We’re spending the month of December looking back at some of the great new releases that we missed out on reviewing earlier this year. This is The Rest of 2014.
There was no shortage of animated films this year. Less expensive production costs have made turnaround time quicker than ever, and for every Boxtrolls or Big Hero 6, there was a Nut Job or Penguins of Madagascar. Children’s movies have long been ruled by the idea that if you put enough slapstick or funny animals onscreen, it’ll be a hit, regardless of the level of quality otherwise. That seems to be going away, thankfully, but there are still plenty of forgettable movies churned out by large studios, targeting an easy market. That’s why it’s remarkable that The Book of Life, which is only the second full-length outing from Reel FX Creative Studios, foregoes a lot of easy laughs in favor of a more genuine, engaging tale.
Produced by Guillermo del Toro, The Book of Life is the story-within-a-story of the town of San Angel, a small Mexican village which is home to bullfighter and erstwhile musician Manolo (Diego Luna) and local military hero Joaquin (Channing Tatum). The two have been friends since childhood, but now find themselves competing for the affection of Maria (Zoe Saldana), the daughter of the town elder who has just returned from Spain. Little do Manolo and Joaquin know that their rivalry has caught the eye of two powerful spirits: La Muerte (Kate del Castillo), the kind ruler of the Land of the Remembered, and Xibalba (Ron Perlman), the treacherous lord of the Land of the Forgotten. Eventually, to be reunited with his love, Manolo must travel through the lands of the dead with the spirits of his ancestors and defeat Xibalba.
That’s the general gist of it, although there’s a lot I’m cutting for length and to avoid spoilers. It’s a dense movie, bursting with mythology and side characters, but it never feels busy or drags. Everyone’s motivations are clear and relatable, if occasionally stock. Manolo comes from a family of bullfighters, but has a gentle heart and refuses to kill the bulls. Maria is intelligent and strong-willed, and resents her father’s attempts to pressure her into marriage. The highlight of the film from a character standpoint is probably Joaquin, surprisingly enough. Tatum has proven his chops time and time again as both a leading man and a comedian, and he takes what could be a one-dimensional jock role (think Gaston from Beauty and the Beast) and imbues it with a self-consciousness and awkwardness that makes a sometimes antagonistic character much more palatable.
Stylistically, the film is a seven-course feast for the eyes. The metafictional nature of the story (it’s being read by a tour guide to a group of kids at a museum, and characters are wooden dolls) allows for extreme levels of caricature and exaggeration without falling into farce. Designs are carved from basic shapes: bandits are spiky balls with limbs, soldiers and bullfighters are blocky and broad, young women are tall and elongated. It’s a whimsical world, and it doubles down in the second act, as Manolo descends to the Land of the Remembered. This afterlife is a Technicolor paradise, filled with confetti, parades, and towering castles filled with merrymakers. Those in the Land of the Remembered are jovial sugar skull-style skeletons with flames for pupils, a gorgeous, clever design touch that references the movie’s heritage without being overpowering.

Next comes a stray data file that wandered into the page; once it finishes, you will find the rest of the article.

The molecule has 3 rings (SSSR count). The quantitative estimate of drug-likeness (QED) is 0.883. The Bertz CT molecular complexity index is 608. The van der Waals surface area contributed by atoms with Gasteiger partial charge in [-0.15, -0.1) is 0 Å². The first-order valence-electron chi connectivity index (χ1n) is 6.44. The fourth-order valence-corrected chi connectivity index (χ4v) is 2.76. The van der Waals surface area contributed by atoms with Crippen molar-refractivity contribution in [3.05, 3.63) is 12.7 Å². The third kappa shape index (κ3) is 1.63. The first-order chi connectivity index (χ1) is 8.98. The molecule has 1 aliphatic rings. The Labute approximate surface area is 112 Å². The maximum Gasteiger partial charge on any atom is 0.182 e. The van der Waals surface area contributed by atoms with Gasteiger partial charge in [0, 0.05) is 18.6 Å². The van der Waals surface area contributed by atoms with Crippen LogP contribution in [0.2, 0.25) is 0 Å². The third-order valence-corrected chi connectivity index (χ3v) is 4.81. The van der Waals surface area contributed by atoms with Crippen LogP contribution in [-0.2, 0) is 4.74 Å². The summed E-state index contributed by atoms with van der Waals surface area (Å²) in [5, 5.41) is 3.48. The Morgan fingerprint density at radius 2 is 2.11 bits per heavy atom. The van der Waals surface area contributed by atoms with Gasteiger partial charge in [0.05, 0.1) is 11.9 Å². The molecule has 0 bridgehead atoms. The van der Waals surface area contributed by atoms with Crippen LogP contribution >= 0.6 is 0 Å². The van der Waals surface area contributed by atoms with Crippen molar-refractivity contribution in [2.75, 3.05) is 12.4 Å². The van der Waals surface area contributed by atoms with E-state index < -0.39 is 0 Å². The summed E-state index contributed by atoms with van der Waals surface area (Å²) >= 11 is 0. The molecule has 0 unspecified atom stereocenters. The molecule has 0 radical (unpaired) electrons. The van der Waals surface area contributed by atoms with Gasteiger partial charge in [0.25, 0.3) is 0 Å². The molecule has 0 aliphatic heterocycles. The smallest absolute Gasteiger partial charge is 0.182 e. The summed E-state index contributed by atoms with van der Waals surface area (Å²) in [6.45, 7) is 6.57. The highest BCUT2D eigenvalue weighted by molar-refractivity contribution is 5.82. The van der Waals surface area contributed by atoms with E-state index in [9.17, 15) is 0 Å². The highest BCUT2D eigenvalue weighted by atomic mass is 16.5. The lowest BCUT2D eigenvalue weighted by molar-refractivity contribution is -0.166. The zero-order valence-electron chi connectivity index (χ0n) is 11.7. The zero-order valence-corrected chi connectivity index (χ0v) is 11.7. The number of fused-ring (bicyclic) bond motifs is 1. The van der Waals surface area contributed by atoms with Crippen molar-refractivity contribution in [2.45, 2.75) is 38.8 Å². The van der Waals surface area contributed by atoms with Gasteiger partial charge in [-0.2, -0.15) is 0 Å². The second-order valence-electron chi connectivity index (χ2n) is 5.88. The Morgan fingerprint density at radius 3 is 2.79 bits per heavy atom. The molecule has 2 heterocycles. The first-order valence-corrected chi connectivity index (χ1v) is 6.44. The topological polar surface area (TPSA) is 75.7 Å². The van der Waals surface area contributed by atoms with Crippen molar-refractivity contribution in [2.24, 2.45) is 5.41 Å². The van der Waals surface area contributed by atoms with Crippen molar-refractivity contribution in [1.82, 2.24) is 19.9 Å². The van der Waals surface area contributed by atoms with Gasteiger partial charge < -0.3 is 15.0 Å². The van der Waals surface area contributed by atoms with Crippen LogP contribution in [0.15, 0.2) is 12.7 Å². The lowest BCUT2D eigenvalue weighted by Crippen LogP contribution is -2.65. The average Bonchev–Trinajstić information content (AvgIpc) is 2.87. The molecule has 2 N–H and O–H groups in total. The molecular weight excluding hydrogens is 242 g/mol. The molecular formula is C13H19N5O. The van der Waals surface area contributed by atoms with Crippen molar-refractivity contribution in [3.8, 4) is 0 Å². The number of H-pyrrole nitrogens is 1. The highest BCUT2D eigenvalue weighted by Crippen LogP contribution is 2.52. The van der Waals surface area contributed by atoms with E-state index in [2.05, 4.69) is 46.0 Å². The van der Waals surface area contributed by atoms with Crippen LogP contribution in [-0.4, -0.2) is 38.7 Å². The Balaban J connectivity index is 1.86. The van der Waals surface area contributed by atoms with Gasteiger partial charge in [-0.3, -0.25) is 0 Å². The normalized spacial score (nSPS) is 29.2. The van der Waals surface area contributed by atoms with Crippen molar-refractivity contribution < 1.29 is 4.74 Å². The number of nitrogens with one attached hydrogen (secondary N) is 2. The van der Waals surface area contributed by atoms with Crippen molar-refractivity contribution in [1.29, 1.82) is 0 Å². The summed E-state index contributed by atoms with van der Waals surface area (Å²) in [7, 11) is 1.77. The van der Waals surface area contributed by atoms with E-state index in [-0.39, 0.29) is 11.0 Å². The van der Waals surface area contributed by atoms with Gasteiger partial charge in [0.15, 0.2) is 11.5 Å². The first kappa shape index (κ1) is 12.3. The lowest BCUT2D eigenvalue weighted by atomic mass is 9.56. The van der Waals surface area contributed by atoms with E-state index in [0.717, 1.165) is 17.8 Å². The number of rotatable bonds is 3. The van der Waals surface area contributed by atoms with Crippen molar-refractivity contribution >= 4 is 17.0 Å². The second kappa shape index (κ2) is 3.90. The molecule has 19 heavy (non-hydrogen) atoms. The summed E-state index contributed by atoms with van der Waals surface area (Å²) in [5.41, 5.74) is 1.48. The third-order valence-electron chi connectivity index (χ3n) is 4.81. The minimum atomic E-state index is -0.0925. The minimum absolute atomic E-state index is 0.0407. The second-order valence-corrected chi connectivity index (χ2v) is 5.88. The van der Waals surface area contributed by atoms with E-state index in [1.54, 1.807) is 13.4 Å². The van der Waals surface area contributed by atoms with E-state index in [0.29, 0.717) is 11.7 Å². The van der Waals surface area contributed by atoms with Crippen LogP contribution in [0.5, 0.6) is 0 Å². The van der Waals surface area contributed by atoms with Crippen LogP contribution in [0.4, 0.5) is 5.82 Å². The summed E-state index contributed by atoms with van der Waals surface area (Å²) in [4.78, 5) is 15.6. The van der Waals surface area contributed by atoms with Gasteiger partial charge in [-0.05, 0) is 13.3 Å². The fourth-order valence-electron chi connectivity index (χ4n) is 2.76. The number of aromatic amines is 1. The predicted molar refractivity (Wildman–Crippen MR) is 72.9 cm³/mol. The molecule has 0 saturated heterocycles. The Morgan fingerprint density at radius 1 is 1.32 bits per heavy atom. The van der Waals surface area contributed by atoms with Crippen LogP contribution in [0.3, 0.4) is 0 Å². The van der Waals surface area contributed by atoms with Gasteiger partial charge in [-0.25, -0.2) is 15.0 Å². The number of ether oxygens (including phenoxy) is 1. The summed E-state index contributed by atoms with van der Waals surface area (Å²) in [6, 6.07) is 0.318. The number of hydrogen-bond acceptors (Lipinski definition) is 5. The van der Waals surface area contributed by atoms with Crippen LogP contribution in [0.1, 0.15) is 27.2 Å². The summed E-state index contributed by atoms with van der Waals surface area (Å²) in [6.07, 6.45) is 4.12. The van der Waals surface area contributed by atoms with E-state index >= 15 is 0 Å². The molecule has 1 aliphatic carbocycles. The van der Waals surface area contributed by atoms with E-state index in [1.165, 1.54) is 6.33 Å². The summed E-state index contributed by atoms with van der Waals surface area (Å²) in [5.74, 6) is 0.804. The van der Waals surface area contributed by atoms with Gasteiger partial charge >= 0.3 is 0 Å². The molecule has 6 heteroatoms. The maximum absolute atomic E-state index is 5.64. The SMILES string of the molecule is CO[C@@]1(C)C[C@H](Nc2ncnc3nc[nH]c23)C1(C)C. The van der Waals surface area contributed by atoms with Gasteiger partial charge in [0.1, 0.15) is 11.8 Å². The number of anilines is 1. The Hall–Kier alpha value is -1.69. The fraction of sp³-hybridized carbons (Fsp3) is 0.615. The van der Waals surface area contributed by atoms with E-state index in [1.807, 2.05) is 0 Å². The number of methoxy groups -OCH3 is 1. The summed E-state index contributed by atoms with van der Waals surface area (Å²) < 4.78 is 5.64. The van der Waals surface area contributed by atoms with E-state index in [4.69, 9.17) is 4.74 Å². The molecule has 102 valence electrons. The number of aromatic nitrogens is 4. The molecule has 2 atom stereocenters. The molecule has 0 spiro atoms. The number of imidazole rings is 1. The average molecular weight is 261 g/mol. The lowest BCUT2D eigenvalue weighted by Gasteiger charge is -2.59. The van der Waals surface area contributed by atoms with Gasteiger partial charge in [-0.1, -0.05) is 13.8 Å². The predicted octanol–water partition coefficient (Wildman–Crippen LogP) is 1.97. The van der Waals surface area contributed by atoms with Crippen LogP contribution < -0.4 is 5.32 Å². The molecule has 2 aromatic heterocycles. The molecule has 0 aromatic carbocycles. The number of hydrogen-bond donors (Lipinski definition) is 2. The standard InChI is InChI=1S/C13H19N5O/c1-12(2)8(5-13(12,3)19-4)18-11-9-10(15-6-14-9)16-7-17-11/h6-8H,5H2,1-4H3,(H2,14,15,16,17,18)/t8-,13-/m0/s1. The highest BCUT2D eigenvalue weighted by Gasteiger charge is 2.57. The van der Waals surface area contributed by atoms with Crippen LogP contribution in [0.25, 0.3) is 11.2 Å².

Indeed, the film is a striking synthesis of Mexican folklore and traditions with new ideas and styles. There are hallmarks of the culture, from large story elements like the Dia de los Muertos to more subtle elements like San Angel’s geography mimicking that of Mexico City. At the same time, many specific supernatural elements are all new here, and some of the messages, like mercy on animals and women’s independence, would probably be hard to find in most classical fairy tales. Del Toro has talked about how important making films like this is to him as a parent, and that kind of commitment from the production team shows. It’s a bridge, connecting Mexican traditions and culture with updated themes.
The Book of Life is easily my favorite animated movie this year, which is no mean feat when LAIKA has something in theatres. It’s not perfect, as the sheer amount of side characters, jokes, and set pieces means that some stuff gets pretty shortchanged, and the songs in it (various flamenco rearrangements of current and older pop music) can be hit or miss. But in terms of something original, something that goes for aesthetics and heart over endless empty slapstick, it can’t be beat.
The Book of Life is due on disc and streaming formats in January 2015.